The final issue to be addressed at NYLINK’s moderated discussion was the creation by OCLC of http://www.worldcat.org. It is the free, searchable version of the WorldCat database mounted on the Internet. As the spokesperson for OCLC, Ms. Calhoun insisted that overwhelming support from member libraries drove the decision to create this free-to-the-whole-world version of member records. But, several special collection librarians spoke out against having their collections revealed to the public without their explicit permission (i.e. no contract, no release form, no signature on any agreement releasing protected information).
All this negative feedback – the perfect storm in the “Information Ecosystem” – led to the creation of an OCLC Record Use Policy Council. Their recommendations included abandoning the “Policy for use and transfer of WorldCat records” and returning to the 1987 “Guidelines for the use and transfer of OCLC-derived records” while a new policy is being drafted. http://www.oclc.org/us/en/worldcat/catalog/FinalReport_ReviewBoard.pdf
SKYRIVER : COULD IT BE A CONTENDER?
How did we get here? Without much fanfare, OCLC strategically absorbed all the other bibliographic utilities in the western world. For the last several years, an institution wanting to be part of a bibliographic utility could join OCLC, or not.
That changed in October 2009, when a new company called SkyRiver launched a bibliographic utility to compete with OCLC. It is accessible at www.theskyriver.com and is the creation of Jerry Kline, the owner and co-founder of Innovative Interfaces, also known as “Innovative” for short.
SkyRiver aims to:
1. Save institutions up to 40% off their costs for bibliographic utility services.
2. Maintain a database built entirely of high-quality MARC records, similar to RLIN.
3. Maintain a database free of duplicate records.
4. Be a focused resource for cataloging, not a “bibliographic superstore.”
SkyRiver is currently populated with bibliographic records from the Library of Congress and the British Library, and it does not intend to lay claim to any of the MARC records added to its database. Institutions contributing records will be free to use them any way they want. http://www.libraryjournal.com/article/CA6700415.html?q=skyriver [FULL ARTICLE]
In theory, a library that joins SkyRiver for cataloging could continue to be an OCLC member for other services such as interlibrary loan (ILL). The first institution to test this arrangement was Michigan State University (MSU). As a new cataloging member of SkyRiver, MSU expected to drop their cataloging membership with OCLC but pay a fee to upload their holdings periodically for the purpose of ILL. A fee of $0.23 per record appears in OCLC’s current price list. Based on that, MSU expected their annual cost to be in the neighborhood of $6,000.00. Instead, a post on Karen Coyle’s InFormation blog reports that OCLC offered MSU a price of $2.85 per record, or $74,000.00 for an expected 26,000 record upload.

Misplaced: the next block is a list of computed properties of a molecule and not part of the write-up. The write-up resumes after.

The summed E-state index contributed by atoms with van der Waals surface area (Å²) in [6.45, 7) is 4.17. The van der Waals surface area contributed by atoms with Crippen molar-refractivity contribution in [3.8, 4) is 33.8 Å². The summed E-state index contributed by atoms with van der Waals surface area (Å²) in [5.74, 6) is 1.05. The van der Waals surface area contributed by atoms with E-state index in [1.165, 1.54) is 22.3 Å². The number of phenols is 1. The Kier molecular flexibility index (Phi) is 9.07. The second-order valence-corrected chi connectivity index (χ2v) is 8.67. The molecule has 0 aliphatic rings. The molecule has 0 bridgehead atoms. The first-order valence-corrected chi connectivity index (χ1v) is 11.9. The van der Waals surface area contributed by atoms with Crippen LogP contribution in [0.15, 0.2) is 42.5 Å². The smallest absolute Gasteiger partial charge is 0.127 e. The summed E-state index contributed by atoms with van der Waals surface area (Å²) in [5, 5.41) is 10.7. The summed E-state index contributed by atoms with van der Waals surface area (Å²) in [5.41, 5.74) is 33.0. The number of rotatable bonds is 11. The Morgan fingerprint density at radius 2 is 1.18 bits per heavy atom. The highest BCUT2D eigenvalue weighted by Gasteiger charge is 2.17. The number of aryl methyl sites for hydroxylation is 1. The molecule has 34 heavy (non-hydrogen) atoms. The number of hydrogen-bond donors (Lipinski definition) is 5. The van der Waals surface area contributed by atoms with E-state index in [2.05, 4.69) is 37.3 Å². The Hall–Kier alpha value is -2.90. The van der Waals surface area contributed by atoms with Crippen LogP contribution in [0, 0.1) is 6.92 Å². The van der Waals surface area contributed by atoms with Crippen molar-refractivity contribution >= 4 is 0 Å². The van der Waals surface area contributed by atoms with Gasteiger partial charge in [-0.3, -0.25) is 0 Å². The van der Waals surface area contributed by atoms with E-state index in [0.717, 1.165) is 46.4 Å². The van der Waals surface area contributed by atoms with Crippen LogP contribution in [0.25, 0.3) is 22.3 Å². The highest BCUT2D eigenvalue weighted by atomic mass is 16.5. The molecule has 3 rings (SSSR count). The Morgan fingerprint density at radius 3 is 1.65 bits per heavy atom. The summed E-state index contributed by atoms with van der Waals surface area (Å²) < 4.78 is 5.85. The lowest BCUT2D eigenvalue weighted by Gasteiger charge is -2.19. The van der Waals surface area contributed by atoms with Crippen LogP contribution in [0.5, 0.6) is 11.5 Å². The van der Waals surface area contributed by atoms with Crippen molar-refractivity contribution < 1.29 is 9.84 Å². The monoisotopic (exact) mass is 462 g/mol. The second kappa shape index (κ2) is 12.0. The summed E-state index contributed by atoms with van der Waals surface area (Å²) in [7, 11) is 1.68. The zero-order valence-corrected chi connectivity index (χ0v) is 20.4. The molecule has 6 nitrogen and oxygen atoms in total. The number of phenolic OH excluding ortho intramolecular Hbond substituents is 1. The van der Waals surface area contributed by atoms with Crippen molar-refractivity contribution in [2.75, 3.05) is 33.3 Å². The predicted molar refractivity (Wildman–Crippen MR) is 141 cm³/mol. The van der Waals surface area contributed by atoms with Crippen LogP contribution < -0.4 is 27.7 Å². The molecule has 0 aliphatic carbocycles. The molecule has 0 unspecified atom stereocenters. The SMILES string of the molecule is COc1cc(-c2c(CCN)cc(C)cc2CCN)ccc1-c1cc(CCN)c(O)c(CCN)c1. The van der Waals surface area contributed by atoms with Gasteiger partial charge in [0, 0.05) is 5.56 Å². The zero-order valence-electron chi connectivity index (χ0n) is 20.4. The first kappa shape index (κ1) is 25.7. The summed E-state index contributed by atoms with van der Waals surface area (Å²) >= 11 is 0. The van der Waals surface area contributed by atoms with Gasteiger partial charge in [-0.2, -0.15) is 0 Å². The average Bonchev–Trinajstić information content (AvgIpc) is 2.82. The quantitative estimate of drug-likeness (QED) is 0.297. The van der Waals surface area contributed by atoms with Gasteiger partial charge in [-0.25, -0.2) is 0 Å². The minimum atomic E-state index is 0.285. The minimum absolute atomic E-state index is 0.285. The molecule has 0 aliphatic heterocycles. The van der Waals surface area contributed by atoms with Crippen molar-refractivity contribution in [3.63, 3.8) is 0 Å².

The following article includes the full explanation from OCLC of the charges invoiced to MSU. http://www.libraryjournal.com/article/CA6720609.html?q=skyriver
MSU was not the only institution misled by the $0.23 per record quote. On her blog http://kcoyle.blogspot.com/2010/03/letters-keep-coming-in.html Karen Coyle quotes from a letter written by Roman Kochan, Dean and Director of Library Services at the California State University, Long Beach. Plans to accommodate their budget cuts included a switch from OCLC to Skyriver for cataloging, based on the $0.23 per record charge for batch upload posted on the OCLC website.
In the Library Journal article, “OCLC and Michigan State at impasse over SkyRiver cataloging, resource sharing costs,” 2/26/10, SkyRiver President Leslie Straus said, “We certainly expected some sort of nominal and reasonable fee. If we can’t assure potential customers there’s a nominal and published price, it’s problematic.”
A MODEST PROPOSAL –
Imagine for a moment the opportunity to contribute your institution’s bibliographic records to a spanking clean utility committed to high quality and little to no duplication. SkyRiver could offer that to the law library community, and the chance to be the foundation for a NEW interlibrary loan network based on our own subject specialty: Law. This approach would completely eliminate the need to upload holdings back into OCLC, thereby sidestepping their fee. Coincidentally, Innovative Interfaces already has an ILL service, Link+.
Just imagine the opportunity…
Any views or opinions presented in this posting are solely those of the author, except where specifically attributed to another source.